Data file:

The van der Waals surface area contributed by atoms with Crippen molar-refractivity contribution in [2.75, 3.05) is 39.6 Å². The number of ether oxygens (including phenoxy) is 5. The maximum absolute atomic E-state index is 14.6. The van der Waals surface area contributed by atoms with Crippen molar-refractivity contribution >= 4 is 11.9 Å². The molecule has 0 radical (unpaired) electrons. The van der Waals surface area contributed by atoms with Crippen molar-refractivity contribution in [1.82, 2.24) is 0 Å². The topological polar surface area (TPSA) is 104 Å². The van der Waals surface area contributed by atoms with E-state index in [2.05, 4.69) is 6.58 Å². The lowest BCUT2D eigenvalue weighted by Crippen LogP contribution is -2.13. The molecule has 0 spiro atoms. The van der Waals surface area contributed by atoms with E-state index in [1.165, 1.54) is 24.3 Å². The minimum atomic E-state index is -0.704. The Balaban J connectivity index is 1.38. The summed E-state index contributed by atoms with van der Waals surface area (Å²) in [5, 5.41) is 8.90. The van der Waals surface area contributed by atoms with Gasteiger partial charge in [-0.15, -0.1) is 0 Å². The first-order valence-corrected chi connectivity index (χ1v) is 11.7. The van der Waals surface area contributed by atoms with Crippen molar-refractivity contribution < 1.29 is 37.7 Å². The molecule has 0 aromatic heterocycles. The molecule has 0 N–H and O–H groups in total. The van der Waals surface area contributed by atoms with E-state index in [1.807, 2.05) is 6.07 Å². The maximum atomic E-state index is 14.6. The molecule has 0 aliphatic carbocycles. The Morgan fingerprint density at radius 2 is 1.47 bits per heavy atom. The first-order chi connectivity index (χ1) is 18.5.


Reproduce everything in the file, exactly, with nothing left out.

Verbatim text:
The van der Waals surface area contributed by atoms with Crippen molar-refractivity contribution in [2.75, 3.05) is 39.6 Å². The number of ether oxygens (including phenoxy) is 5. The maximum absolute atomic E-state index is 14.6. The van der Waals surface area contributed by atoms with Crippen molar-refractivity contribution >= 4 is 11.9 Å². The molecule has 0 radical (unpaired) electrons. The van der Waals surface area contributed by atoms with Crippen molar-refractivity contribution in [1.82, 2.24) is 0 Å². The topological polar surface area (TPSA) is 104 Å². The van der Waals surface area contributed by atoms with E-state index in [2.05, 4.69) is 6.58 Å². The lowest BCUT2D eigenvalue weighted by Crippen LogP contribution is -2.13. The molecule has 0 spiro atoms. The van der Waals surface area contributed by atoms with E-state index in [1.165, 1.54) is 24.3 Å². The minimum atomic E-state index is -0.704. The Balaban J connectivity index is 1.38. The summed E-state index contributed by atoms with van der Waals surface area (Å²) in [5, 5.41) is 8.90. The van der Waals surface area contributed by atoms with Gasteiger partial charge in [-0.15, -0.1) is 0 Å². The first-order valence-corrected chi connectivity index (χ1v) is 11.7. The van der Waals surface area contributed by atoms with Crippen molar-refractivity contribution < 1.29 is 37.7 Å². The molecule has 0 aromatic heterocycles. The molecule has 0 N–H and O–H groups in total. The van der Waals surface area contributed by atoms with E-state index in [1.807, 2.05) is 6.07 Å². The maximum atomic E-state index is 14.6. The molecule has 0 aliphatic carbocycles. The Morgan fingerprint density at radius 2 is 1.47 bits per heavy atom. The first-order chi connectivity index (χ1) is 18.5.